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  • waste gas evacuation systems

  • trace concentrations

  • operating room pollution

  • personnel hazards

Let’s say you are performing an anesthetic. You have the fresh gas flow (FGF) at 2 L/min. We know that the FGF enters the circle circuit, joining the exhaled gas that will be rebreathed. But eventually, what happens to all the gas and vapor we control with our flowmeters and vaporizers? It has to go someplace. It has to leave the machine; otherwise, the machine would explode.

There is an exhaust for the machine. It is called the scavenger system. But it is more than merely the tail pipe for the anesthesia machine. It has a role in protecting you and the rest of the people in the OR. This assembly takes all the gas that leaves the machine and directs it out of the operating room (OR) so we are not exposed to the waste anesthetics. A properly adjusted scavenger system’s output is the same as the FGF.

Types of Systems

There are two main types of scavenger systems, classified by whether medical suction is used to evacuate the exhaust gas. An active system requires wall or pipeline suction to evacuate the waste gas. A passive system relies on the upstream flow of gas coming out of the machine to passively flow out of the system, similar to how water flows through and out of a garden hose (a garden hose doesn’t need suction at the end of it to pull the water out of it).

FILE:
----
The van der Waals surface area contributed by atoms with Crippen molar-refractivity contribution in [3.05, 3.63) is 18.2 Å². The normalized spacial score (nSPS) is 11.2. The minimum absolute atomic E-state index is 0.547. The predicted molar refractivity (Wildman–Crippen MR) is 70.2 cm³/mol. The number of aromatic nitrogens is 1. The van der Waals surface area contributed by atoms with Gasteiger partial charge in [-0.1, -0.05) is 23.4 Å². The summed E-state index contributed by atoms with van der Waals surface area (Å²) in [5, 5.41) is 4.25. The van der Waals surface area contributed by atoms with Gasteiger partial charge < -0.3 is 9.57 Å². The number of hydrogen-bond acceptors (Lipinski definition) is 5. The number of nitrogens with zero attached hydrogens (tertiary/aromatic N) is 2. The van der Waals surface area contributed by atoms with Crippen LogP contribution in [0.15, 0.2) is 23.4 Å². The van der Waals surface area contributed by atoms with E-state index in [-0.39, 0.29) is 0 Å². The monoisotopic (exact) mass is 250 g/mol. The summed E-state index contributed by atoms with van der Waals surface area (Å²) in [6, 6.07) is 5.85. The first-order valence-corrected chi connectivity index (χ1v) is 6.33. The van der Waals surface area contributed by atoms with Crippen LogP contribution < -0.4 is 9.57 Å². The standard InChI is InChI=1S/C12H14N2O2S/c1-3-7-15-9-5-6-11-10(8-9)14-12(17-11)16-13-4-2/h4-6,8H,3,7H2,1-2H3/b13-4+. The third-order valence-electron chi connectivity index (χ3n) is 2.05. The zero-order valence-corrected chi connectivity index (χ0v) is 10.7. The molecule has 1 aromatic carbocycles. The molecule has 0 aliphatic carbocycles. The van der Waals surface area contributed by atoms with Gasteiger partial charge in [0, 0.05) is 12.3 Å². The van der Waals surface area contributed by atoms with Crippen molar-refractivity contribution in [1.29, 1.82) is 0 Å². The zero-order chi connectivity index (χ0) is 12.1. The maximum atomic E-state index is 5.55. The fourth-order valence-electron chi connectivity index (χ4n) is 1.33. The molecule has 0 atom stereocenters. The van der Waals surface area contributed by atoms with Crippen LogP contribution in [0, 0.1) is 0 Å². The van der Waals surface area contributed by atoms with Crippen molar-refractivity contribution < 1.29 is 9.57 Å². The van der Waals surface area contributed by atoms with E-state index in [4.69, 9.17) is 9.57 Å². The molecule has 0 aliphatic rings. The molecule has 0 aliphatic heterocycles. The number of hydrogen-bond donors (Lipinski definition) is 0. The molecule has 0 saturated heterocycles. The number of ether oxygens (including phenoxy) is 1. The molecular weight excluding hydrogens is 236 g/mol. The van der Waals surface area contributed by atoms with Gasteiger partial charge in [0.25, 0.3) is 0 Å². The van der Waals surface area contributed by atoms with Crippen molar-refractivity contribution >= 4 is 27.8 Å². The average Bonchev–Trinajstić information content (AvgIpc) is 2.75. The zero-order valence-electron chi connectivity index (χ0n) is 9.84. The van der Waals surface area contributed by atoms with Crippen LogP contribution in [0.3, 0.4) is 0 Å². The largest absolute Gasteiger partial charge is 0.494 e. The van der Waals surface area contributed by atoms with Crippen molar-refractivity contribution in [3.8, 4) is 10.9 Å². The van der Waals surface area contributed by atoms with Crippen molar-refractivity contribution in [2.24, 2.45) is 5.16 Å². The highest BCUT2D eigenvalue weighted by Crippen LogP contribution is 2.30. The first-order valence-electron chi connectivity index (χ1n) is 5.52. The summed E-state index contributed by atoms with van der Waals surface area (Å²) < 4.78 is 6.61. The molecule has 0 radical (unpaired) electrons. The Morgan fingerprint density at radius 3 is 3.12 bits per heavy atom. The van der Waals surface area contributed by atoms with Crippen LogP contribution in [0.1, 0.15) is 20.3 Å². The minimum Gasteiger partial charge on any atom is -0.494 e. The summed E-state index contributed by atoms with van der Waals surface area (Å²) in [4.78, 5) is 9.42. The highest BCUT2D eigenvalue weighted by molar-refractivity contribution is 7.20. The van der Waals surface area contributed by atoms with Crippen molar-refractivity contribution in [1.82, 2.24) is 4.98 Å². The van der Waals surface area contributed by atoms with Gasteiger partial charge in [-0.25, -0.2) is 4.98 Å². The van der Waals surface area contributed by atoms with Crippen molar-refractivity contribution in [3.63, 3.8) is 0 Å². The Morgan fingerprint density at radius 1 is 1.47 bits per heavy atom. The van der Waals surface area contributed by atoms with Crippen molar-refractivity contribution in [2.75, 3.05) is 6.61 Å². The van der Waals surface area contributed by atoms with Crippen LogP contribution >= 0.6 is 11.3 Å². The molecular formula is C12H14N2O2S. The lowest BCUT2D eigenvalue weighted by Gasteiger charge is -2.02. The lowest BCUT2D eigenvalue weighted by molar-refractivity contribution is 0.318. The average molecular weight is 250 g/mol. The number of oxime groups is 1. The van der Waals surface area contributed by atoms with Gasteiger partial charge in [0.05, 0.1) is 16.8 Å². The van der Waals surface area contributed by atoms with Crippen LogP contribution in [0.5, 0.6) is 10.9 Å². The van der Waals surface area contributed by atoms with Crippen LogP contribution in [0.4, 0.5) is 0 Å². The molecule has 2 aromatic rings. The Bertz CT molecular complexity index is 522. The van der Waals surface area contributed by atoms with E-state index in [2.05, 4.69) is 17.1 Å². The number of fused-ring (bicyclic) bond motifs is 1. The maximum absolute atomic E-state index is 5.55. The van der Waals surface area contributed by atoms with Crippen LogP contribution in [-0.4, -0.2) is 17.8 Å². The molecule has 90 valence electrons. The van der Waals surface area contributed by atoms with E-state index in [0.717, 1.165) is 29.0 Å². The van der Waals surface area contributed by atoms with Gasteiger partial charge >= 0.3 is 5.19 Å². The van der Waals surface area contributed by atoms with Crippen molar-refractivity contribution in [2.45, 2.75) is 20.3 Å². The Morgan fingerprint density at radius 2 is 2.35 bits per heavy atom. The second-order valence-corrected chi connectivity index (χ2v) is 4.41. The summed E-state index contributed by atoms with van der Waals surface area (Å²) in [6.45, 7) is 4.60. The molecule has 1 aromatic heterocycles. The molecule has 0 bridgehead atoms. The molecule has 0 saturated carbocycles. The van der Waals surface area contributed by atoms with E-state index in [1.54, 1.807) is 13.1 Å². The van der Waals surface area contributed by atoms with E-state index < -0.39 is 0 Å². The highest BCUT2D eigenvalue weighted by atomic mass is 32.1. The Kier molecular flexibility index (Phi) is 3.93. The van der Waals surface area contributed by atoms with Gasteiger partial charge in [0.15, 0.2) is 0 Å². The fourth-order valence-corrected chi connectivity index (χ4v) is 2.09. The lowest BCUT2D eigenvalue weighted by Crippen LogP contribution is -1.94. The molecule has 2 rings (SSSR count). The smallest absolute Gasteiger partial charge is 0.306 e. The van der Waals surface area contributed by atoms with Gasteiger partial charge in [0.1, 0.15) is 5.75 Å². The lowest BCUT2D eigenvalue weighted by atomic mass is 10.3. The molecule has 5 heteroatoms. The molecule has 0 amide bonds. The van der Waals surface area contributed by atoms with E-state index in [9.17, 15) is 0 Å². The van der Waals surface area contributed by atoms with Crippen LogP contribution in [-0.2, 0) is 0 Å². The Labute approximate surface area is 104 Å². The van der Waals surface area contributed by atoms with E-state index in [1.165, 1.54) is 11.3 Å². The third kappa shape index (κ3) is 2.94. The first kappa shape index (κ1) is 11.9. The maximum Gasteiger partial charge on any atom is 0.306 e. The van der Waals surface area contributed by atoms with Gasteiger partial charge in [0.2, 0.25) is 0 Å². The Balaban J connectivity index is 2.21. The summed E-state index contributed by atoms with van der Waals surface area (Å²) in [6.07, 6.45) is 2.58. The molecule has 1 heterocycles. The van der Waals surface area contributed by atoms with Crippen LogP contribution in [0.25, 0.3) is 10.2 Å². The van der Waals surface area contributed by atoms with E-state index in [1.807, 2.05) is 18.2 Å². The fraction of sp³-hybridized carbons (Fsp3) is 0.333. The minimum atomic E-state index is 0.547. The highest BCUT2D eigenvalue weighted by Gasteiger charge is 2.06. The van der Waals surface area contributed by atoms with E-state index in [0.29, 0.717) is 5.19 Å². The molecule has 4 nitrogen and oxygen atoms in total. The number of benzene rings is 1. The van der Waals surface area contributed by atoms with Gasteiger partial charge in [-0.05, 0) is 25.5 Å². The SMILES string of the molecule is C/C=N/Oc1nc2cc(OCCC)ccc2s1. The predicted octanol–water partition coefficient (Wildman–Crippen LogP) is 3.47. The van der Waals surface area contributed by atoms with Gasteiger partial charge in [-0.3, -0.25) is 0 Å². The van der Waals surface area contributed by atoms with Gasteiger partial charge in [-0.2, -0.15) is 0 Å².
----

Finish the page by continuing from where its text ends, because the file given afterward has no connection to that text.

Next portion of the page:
Active System

As stated, an active system must be attached to some form of suction or evacuation unit, which would be the facility wall or pipeline suction. In most instances, there are separate plug-ins on the wall for scavenging suction and patient suction. Somewhere in the scavenger apparatus, there will be a means of adjusting the negative pressure from the wall, so the suction will not be too strong or too weak to be effective.

Active systems need some form of negative pressure relief to ensure the suction will not be so strong as to create a vacuum within the anesthesia machine itself. An active system also needs some type of positive pressure relief in case suction is not adequate or is disrupted so positive pressure will not build up in the anesthesia machine. In fact, one of the possible hazards of scavenger systems is barotrauma to the patient if the scavenger suction is not strong enough or is not working at all.

Passive System

A passive system is a low-pressure system that relies on the passive flow of gas out of the machine and is connected to some sort of egress out of the room so as to not pollute the OR (which is, remember, the whole purpose of the scavenger ...

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